execute passing honors, ships sound Attention
and all persons in view on deck and not in ranks
render the hand salute.
If no chaplain or clergy is available, the com-
manding officer (CO) or the COs representative
conducts the funeral service of a Navy member.
Six pallbearers and six body bearers escort the
body of a Navy member during a military funeral.
The pallbearers are usually of the same grade or
rating as the deceased. If a sufficient number of
foreign officers of appropriate grade attend the
funeral, they may be invited to serve as additional
Those attending a military funeral may wear
the mourning badge at their discretion. Escorts
for a military funeral wear the mourning badge
as prescribed in the U.S. Navy Uniform
Regulations for their own command.
Boats taking part in a funeral procession
display the national ensign at half-mast. If the
deceased was a flag or general officer; or at the
time of death, a unit commander; or a com-
manding officer of a ship, that officers flag or
command pennant, or a commission pennant, is
draped in mourning. It is then displayed at half-
mast from a staff in the bow of the boat carrying
The casket is covered with the national ensign.
The ensign is placed on the casket so that the
union is at the head and over the left shoulder of
the deceased. The ensign is removed from the
casket before it is lowered into the grave or
committed to the deep.
Persons in the naval service salute when the
body is carried past them, while the body is
being lowered into the grave or committed to the
deep, and during the firing of volleys and the
sounding of Taps.
Three rifle volleys are fired after the body has
been lowered into the grave or committed to the
deep, following which Taps is sounded by the
bugle. In a foreign port, when a ship has not
obtained permission to land an armed escort, the
volleys are fired over the body after it has been
lowered into the boat alongside.
During burial at sea, the ship is stopped, if
possible, and the ensign is displayed at half-mast
from the beginning of the funeral service until
the body has been committed to the deep.
Further display of the ensign at half-mast maybe
prescribed, depending on the circumstances, by
the senior officer present.
Funeral honors are not rendered between
sunset and sunrise. When circumstances require
burial of the dead at night, such funeral services
as are feasible are conducted.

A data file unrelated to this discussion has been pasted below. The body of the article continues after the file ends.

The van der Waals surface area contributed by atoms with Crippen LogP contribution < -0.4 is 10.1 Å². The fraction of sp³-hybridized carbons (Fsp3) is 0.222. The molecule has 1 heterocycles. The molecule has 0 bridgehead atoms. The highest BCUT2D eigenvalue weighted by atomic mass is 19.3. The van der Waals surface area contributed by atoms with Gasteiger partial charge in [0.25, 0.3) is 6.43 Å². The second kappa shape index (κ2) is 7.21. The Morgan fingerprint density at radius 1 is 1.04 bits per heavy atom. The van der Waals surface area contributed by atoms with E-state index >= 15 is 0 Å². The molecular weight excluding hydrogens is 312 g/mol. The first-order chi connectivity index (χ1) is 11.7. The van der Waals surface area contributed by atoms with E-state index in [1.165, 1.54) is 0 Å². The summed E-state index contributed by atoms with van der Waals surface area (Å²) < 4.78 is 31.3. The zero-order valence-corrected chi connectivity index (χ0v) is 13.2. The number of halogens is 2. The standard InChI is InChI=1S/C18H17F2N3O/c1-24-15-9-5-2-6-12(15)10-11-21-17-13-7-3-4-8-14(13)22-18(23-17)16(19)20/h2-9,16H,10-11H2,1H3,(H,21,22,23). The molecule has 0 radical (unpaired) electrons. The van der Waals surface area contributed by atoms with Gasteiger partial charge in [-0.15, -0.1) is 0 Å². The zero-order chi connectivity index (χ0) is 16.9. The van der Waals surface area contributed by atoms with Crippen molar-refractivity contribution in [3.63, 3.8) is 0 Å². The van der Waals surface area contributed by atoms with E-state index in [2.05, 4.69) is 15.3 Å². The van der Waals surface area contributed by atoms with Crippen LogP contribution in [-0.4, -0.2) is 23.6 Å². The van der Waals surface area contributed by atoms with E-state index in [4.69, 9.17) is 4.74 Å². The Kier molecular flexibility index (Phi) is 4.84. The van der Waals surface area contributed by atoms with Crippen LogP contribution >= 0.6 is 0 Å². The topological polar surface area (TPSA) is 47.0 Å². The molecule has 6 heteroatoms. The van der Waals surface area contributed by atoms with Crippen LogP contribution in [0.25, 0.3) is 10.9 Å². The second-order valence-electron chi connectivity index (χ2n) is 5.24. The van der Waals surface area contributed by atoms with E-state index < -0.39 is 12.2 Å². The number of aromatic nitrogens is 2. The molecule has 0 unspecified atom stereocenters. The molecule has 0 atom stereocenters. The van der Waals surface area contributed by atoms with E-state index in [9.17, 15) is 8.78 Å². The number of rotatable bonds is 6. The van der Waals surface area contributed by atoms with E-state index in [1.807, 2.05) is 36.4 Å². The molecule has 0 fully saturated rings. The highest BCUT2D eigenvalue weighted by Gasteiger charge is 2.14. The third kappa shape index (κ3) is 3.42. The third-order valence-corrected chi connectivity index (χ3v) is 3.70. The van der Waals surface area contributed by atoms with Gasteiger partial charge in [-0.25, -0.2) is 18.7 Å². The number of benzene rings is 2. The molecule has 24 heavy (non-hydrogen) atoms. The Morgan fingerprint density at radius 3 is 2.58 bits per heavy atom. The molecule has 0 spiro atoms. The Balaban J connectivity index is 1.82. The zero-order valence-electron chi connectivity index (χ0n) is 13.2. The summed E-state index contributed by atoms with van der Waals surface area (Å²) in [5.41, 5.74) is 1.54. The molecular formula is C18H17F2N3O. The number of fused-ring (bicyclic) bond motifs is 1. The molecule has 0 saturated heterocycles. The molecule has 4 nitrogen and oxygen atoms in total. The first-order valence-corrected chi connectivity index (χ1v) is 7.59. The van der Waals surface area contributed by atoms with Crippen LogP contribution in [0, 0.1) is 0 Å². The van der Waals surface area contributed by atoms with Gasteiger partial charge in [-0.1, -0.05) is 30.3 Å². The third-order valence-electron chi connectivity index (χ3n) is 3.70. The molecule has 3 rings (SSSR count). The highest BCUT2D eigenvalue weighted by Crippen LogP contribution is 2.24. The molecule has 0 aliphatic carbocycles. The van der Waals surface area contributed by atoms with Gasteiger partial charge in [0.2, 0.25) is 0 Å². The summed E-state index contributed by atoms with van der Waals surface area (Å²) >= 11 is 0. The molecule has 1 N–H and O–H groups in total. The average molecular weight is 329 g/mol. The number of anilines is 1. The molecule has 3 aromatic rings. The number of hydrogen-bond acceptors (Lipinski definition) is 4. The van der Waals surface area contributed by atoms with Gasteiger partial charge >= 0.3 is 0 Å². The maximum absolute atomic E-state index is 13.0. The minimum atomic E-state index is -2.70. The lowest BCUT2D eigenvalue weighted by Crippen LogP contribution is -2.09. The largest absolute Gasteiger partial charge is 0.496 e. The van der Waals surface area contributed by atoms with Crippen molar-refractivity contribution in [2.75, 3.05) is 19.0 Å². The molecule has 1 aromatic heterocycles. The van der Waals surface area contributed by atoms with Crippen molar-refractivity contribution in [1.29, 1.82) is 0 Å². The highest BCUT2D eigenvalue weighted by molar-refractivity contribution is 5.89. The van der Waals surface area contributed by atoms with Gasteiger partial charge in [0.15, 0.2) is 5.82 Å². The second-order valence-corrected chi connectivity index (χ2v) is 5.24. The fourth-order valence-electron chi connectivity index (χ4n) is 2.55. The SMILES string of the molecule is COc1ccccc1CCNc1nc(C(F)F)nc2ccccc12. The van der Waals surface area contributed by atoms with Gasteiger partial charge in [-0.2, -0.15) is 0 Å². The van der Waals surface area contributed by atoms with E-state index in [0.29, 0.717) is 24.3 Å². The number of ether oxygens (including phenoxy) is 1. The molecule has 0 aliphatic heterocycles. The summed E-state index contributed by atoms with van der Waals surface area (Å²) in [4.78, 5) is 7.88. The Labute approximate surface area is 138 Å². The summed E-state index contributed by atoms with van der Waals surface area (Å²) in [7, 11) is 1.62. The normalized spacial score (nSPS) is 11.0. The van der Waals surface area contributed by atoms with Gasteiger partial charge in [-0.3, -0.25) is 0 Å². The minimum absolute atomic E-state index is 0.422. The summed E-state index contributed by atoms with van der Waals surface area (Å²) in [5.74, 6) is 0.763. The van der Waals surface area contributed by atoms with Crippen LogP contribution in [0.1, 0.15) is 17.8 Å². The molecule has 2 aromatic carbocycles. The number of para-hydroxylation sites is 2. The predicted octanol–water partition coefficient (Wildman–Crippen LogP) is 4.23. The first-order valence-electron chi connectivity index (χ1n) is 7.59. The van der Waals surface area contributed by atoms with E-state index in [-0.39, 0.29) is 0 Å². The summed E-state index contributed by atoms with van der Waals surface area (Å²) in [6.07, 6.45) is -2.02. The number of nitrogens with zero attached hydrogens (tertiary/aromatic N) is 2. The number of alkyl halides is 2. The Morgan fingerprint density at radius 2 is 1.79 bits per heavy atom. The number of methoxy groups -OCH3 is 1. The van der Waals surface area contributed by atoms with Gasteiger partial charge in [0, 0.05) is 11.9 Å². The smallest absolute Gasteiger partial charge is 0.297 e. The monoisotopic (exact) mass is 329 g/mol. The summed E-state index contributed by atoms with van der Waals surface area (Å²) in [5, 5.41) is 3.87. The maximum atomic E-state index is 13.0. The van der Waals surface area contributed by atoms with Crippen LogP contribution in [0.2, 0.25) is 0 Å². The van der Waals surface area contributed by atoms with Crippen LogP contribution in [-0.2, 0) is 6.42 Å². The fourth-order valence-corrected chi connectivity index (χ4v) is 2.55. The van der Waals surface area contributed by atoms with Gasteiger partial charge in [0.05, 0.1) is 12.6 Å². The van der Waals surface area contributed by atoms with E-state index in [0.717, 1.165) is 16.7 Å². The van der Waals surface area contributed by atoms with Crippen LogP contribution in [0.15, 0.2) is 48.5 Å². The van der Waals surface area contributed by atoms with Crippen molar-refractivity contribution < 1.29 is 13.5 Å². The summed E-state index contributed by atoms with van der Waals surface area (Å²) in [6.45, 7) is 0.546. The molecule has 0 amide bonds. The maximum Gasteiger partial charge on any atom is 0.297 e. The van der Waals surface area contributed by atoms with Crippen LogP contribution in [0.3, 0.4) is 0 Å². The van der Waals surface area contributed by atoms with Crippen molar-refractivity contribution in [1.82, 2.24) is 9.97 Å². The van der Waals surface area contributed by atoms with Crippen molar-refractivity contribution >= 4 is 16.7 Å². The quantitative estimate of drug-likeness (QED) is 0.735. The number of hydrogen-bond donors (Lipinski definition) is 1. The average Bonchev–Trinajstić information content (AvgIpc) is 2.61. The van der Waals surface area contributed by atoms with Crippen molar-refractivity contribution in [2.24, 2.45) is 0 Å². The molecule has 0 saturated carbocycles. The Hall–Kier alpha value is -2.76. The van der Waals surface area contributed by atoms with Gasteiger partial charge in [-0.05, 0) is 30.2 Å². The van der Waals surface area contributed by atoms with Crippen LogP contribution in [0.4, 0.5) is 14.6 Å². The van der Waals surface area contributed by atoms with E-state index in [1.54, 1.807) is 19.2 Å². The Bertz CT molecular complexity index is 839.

SHIP COMMISSIONING CEREMONY
Although Navy Regulations does not specif-
ically prescribe the ceremony for commissioning
a Navy ship, custom has established a formal and
impressive routine. The crew of the ship being
commissioned assembles and stands in formation,
headed by the division officer or department
heads. Other ships officers assemble facing the
ceremony, usually behind the executive officer.
Distinguished guests and participants in the
ceremony are seated. The first watch and the
officer of the deck (OOD) take their stations on
the quarterdeck. Crew members station them-
selves at the ready, standing by the national
ensign, union jack, and commission pennant or
personal flag halyards.
The officer making the transfer (usually an
officer of flag rank) opens the ceremony by
reading the orders for delivery of the ship to the
U.S. Navy. Attention is sounded by the bugle,
the national anthem is played, and all flags,
including the personal flag of the officer making
the transfer, are hoisted simultaneously. With this
act the ship is officially commissioned.
The officer effecting the transfer delivers the
ship to the new commanding officer by saying,
I hereby deliver the USS [name of ship]." The
new commanding officer reads his or her orders
and states, I hereby assume command of the
USS [name of ship], and orders the executive
officer to set the watch. The executive officer,
in turn, directs the OOD to set the watch, and the
ships boatswain (or chief boatswains mate in
small ships) pipes the watch. The OOD and the
other members of the watch take their assigned